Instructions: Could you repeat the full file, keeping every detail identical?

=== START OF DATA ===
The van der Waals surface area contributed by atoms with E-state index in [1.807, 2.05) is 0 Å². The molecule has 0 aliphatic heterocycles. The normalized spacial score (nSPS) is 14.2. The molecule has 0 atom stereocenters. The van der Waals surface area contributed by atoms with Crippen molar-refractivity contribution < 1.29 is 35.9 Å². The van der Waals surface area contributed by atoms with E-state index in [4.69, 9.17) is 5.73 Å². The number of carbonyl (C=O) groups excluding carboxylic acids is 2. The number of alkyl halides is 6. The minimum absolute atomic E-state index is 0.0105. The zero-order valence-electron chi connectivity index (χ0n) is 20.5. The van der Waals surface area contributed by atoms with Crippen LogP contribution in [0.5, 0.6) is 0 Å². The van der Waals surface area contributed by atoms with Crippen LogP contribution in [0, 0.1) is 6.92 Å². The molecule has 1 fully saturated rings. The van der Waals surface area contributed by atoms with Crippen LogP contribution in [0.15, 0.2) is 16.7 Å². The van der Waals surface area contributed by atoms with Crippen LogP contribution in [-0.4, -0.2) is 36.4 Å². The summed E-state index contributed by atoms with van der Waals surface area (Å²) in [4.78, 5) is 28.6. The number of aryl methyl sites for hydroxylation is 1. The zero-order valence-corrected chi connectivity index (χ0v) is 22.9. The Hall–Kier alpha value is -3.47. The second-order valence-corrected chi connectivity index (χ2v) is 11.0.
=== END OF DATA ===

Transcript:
The van der Waals surface area contributed by atoms with E-state index in [1.807, 2.05) is 0 Å². The molecule has 0 aliphatic heterocycles. The normalized spacial score (nSPS) is 14.2. The molecule has 0 atom stereocenters. The van der Waals surface area contributed by atoms with Crippen molar-refractivity contribution < 1.29 is 35.9 Å². The van der Waals surface area contributed by atoms with E-state index in [4.69, 9.17) is 5.73 Å². The number of carbonyl (C=O) groups excluding carboxylic acids is 2. The number of alkyl halides is 6. The minimum absolute atomic E-state index is 0.0105. The zero-order valence-electron chi connectivity index (χ0n) is 20.5. The van der Waals surface area contributed by atoms with Crippen LogP contribution in [0.5, 0.6) is 0 Å². The van der Waals surface area contributed by atoms with Crippen LogP contribution in [0, 0.1) is 6.92 Å². The molecule has 1 fully saturated rings. The van der Waals surface area contributed by atoms with Crippen LogP contribution in [0.15, 0.2) is 16.7 Å². The van der Waals surface area contributed by atoms with Crippen LogP contribution in [-0.4, -0.2) is 36.4 Å². The summed E-state index contributed by atoms with van der Waals surface area (Å²) in [4.78, 5) is 28.6. The number of aryl methyl sites for hydroxylation is 1. The zero-order valence-corrected chi connectivity index (χ0v) is 22.9. The Hall–Kier alpha value is -3.47. The second-order valence-corrected chi connectivity index (χ2v) is 11.0.